A ballot initiative is moving to California voters in November that would require foods made or produced with genetically modified organisms (GMOs) to bear “clear and conspicuous” labels saying so.
A group of consumer and food activists, including organic food interests, calling itself the “Committee for the Right to Know,” has reported that it has collected nearly 1 million signatures on a petition seeking to place the initiative on the ballot. California law requires that about 550,000 of those signatures must be registered voters in the state.
It’s expected that election officials will need several weeks to validate the signatures.
The “California Right to Know Genetically Modified Food” measure would require GMO labels for all raw agricultural commodities produced with GMOs, such as corn and soybeans, and for all processed foods sold at retail if more than 0.5% of a food has a genetically modified ingredient in it.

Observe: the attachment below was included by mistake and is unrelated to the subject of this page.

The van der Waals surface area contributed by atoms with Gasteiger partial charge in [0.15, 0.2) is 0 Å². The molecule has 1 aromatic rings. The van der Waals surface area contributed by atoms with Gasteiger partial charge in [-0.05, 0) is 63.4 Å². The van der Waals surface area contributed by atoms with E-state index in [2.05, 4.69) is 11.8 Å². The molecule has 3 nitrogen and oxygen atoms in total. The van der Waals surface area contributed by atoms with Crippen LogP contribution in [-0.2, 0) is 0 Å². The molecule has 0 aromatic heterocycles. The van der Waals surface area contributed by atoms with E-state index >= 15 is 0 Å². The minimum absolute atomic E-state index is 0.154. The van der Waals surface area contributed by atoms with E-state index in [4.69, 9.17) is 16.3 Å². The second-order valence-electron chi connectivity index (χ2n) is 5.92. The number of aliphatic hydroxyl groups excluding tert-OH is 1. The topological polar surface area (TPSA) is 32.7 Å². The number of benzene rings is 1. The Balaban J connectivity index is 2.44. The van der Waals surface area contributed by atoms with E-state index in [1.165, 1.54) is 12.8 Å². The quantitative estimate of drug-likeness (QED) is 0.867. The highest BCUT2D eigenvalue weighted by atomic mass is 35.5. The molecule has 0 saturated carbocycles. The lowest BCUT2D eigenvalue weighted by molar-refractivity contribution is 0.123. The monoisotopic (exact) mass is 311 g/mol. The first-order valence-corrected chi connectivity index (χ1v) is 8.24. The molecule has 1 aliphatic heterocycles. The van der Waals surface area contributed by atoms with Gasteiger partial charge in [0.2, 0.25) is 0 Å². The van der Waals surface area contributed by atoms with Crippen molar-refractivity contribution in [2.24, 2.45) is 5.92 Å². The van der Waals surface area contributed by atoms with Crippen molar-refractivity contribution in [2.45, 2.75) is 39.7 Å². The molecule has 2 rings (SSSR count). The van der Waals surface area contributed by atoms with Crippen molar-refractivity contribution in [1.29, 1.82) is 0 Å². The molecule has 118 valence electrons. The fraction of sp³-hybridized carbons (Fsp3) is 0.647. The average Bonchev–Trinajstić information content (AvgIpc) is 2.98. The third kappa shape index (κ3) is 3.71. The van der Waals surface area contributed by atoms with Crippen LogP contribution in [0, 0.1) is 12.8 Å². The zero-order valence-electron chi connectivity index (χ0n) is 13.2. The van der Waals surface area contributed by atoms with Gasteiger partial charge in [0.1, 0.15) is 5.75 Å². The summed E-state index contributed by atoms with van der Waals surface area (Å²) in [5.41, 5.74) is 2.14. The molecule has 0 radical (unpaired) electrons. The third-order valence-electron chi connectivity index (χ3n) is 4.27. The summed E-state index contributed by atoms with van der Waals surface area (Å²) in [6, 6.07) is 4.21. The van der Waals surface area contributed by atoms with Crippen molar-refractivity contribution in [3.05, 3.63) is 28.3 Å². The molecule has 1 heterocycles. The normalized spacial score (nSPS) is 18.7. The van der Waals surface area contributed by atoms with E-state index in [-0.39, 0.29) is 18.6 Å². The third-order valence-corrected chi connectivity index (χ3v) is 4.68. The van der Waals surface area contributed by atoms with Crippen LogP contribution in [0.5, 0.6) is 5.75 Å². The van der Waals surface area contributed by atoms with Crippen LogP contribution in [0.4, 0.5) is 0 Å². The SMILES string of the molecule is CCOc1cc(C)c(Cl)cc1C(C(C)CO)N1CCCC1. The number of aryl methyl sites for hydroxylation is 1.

The measure would also prevent such foods from being labeled as “natural.”
The measure does not apply to certain foods, including those that are “certified organic” or “made from animals fed or injected with genetically engineered material but not genetically engineered themselves,” which means that the measure does not apply to dairy products, meat and poultry as long as the livestock and poultry were not genetically modified.
It also does not apply to food sold in restaurants.
A spokesperson for the committee that’s carrying the petition said the measure would allow Californians to have important information on which to choose food that they buy and eat, especially in light of the Food & Drug Administration’s decision not to require the labeling of GMO food.